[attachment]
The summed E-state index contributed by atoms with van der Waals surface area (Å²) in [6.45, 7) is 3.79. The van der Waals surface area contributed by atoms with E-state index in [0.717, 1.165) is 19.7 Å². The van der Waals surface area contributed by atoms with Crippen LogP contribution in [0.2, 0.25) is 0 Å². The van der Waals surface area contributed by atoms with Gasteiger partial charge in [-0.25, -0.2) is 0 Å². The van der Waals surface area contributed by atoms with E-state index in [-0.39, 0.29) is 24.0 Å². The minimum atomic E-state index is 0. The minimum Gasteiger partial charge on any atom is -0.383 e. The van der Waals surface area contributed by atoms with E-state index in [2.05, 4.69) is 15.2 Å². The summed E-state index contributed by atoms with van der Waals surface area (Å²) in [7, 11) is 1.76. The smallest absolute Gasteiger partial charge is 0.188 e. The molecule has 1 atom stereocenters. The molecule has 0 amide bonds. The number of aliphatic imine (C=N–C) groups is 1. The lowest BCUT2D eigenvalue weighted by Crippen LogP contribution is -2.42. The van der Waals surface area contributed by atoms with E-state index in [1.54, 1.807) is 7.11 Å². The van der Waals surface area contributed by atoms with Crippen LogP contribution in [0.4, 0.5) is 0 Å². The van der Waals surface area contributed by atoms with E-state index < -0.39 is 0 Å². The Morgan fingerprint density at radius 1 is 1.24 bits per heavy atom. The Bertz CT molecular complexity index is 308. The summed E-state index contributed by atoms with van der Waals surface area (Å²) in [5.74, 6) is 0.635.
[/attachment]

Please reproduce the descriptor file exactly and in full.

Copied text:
The summed E-state index contributed by atoms with van der Waals surface area (Å²) in [6.45, 7) is 3.79. The van der Waals surface area contributed by atoms with E-state index in [0.717, 1.165) is 19.7 Å². The van der Waals surface area contributed by atoms with Crippen LogP contribution in [0.2, 0.25) is 0 Å². The van der Waals surface area contributed by atoms with Gasteiger partial charge in [-0.25, -0.2) is 0 Å². The van der Waals surface area contributed by atoms with E-state index in [-0.39, 0.29) is 24.0 Å². The minimum atomic E-state index is 0. The minimum Gasteiger partial charge on any atom is -0.383 e. The van der Waals surface area contributed by atoms with E-state index in [2.05, 4.69) is 15.2 Å². The summed E-state index contributed by atoms with van der Waals surface area (Å²) in [7, 11) is 1.76. The smallest absolute Gasteiger partial charge is 0.188 e. The molecule has 1 atom stereocenters. The molecule has 0 amide bonds. The number of aliphatic imine (C=N–C) groups is 1. The lowest BCUT2D eigenvalue weighted by Crippen LogP contribution is -2.42. The van der Waals surface area contributed by atoms with E-state index in [1.54, 1.807) is 7.11 Å². The van der Waals surface area contributed by atoms with Crippen LogP contribution in [0.4, 0.5) is 0 Å². The van der Waals surface area contributed by atoms with E-state index < -0.39 is 0 Å². The Morgan fingerprint density at radius 1 is 1.24 bits per heavy atom. The Bertz CT molecular complexity index is 308. The summed E-state index contributed by atoms with van der Waals surface area (Å²) in [5.74, 6) is 0.635.